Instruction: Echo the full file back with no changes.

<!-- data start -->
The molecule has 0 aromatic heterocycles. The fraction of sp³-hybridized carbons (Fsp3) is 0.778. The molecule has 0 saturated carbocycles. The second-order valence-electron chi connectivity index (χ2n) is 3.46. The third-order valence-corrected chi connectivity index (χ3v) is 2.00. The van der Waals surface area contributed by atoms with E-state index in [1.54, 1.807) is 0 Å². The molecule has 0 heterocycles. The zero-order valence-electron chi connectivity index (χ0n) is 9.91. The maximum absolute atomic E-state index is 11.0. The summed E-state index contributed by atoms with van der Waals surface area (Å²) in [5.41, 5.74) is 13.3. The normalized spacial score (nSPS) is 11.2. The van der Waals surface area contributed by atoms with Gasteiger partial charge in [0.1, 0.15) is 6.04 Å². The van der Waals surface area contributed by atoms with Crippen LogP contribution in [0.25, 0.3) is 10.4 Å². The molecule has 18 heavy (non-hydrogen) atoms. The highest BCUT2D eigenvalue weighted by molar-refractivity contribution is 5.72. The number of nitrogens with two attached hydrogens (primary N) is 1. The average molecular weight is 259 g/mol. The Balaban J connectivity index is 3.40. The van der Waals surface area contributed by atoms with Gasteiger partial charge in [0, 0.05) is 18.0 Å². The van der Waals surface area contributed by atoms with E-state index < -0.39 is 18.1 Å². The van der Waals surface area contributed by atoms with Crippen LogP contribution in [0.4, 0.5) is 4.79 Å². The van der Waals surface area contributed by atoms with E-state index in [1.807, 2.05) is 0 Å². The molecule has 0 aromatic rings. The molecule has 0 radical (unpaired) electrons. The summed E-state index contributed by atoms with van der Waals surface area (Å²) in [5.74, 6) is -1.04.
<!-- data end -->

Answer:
The molecule has 0 aromatic heterocycles. The fraction of sp³-hybridized carbons (Fsp3) is 0.778. The molecule has 0 saturated carbocycles. The second-order valence-electron chi connectivity index (χ2n) is 3.46. The third-order valence-corrected chi connectivity index (χ3v) is 2.00. The van der Waals surface area contributed by atoms with E-state index in [1.54, 1.807) is 0 Å². The molecule has 0 heterocycles. The zero-order valence-electron chi connectivity index (χ0n) is 9.91. The maximum absolute atomic E-state index is 11.0. The summed E-state index contributed by atoms with van der Waals surface area (Å²) in [5.41, 5.74) is 13.3. The normalized spacial score (nSPS) is 11.2. The van der Waals surface area contributed by atoms with Gasteiger partial charge in [0.1, 0.15) is 6.04 Å². The van der Waals surface area contributed by atoms with Crippen LogP contribution in [0.25, 0.3) is 10.4 Å². The molecule has 18 heavy (non-hydrogen) atoms. The highest BCUT2D eigenvalue weighted by molar-refractivity contribution is 5.72. The number of nitrogens with two attached hydrogens (primary N) is 1. The average molecular weight is 259 g/mol. The Balaban J connectivity index is 3.40. The van der Waals surface area contributed by atoms with Gasteiger partial charge in [0, 0.05) is 18.0 Å². The van der Waals surface area contributed by atoms with E-state index < -0.39 is 18.1 Å². The van der Waals surface area contributed by atoms with Crippen LogP contribution in [0.4, 0.5) is 4.79 Å². The van der Waals surface area contributed by atoms with E-state index in [1.807, 2.05) is 0 Å². The molecule has 0 aromatic rings. The molecule has 0 radical (unpaired) electrons. The summed E-state index contributed by atoms with van der Waals surface area (Å²) in [5.74, 6) is -1.04.